Wirecard, the Germany payments company that started insolvency proceedings last week, is still the target of a number of hedge funds, according to new research.
Several funds have increased their short positions in the shares since the Munich-based company went into insolvency, with 10.2mln Wirecard shares currently being shorted.
This is down 41% over the last seven days but still representing 8.5% of total freefloat, according to the analysis by Ortex Analytics.
This found that Coltrane Asset Management, Greenvale Capital, Capital Fund Management and Ennismore Fund Management have increased or opened new short positions in Wirecard.
Cost to borrow continues to skyrocket, up 140% in the past week.
Peter Hillerberg, co-founder of Ortex, said: “Our data shows that short sellers are continuing to see an opportunity with Wirecard.
“Whilst some took profits after last week’s insolvency announcement, others have been building their position in recent days as the share price shows some upward movement.
“For anybody that thought the Wirecard saga was over, it’s clear that short sellers are not done yet.”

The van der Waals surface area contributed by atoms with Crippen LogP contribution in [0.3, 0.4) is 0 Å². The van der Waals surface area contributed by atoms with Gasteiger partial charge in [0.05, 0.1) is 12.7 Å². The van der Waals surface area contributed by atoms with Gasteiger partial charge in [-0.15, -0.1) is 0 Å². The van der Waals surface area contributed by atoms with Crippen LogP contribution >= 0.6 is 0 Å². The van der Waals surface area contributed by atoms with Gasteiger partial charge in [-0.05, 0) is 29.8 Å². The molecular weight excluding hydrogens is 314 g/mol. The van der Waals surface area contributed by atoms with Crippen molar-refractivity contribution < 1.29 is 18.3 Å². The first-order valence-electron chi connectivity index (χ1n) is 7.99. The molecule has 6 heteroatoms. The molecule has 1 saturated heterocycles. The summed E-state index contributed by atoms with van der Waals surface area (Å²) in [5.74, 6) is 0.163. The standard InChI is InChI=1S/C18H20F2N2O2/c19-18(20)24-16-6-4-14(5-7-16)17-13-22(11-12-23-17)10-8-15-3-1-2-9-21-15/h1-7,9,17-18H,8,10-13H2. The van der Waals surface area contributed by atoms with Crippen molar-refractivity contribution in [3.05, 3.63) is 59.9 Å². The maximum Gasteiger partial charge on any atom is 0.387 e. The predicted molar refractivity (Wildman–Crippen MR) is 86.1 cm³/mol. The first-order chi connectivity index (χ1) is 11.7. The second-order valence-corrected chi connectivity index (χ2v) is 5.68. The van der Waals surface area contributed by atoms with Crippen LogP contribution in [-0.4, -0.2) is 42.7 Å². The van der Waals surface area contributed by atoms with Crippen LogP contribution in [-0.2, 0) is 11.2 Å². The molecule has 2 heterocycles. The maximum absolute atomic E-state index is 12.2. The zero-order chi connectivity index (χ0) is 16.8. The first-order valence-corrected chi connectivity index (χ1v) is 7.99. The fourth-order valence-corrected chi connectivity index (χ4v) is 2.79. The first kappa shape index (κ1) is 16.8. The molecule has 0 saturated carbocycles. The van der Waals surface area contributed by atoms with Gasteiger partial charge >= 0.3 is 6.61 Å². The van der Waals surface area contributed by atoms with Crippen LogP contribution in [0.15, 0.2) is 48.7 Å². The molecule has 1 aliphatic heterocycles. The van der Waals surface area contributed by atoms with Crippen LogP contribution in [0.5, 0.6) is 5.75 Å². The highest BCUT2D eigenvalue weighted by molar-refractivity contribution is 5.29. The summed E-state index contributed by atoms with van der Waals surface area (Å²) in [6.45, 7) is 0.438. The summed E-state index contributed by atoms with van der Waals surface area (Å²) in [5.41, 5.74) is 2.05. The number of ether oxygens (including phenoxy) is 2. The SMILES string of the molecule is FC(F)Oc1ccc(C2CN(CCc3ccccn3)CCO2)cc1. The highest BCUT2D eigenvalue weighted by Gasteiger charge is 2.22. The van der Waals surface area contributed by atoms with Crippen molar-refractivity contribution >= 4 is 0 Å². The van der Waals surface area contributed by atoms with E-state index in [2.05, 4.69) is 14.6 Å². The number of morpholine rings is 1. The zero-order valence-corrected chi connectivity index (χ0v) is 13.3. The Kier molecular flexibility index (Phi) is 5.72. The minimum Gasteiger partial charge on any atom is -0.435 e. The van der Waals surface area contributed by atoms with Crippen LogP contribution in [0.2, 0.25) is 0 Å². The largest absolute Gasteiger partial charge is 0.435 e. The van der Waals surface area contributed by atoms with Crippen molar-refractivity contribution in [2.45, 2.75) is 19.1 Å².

Indeed, there were reports that despite making around £25mln from short-selling in Wirecard, UK hedge fund manager Crispin Odey is preparing to sue Germany’s financial regulator for millions of pounds worth of lost profit after BaFin banned Wirecard shorts for two months last year.
Odey told the Times that his return would have been higher but for the ban in February last year when the German regulator cited Wirecard’s “importance for the economy” and the “serious threat to market confidence” after a collapse in its share price.
Odey Asset Management had a €36mln short position in Wirecard at the start of last year and after BaFin’s intervention the hedge fund bought back half the stock.
Odey said he told the regulator at the time that he was covering half of the position because of its action, so that if Wirecard shares collapsed the hedge fund would have a claim for lost profits.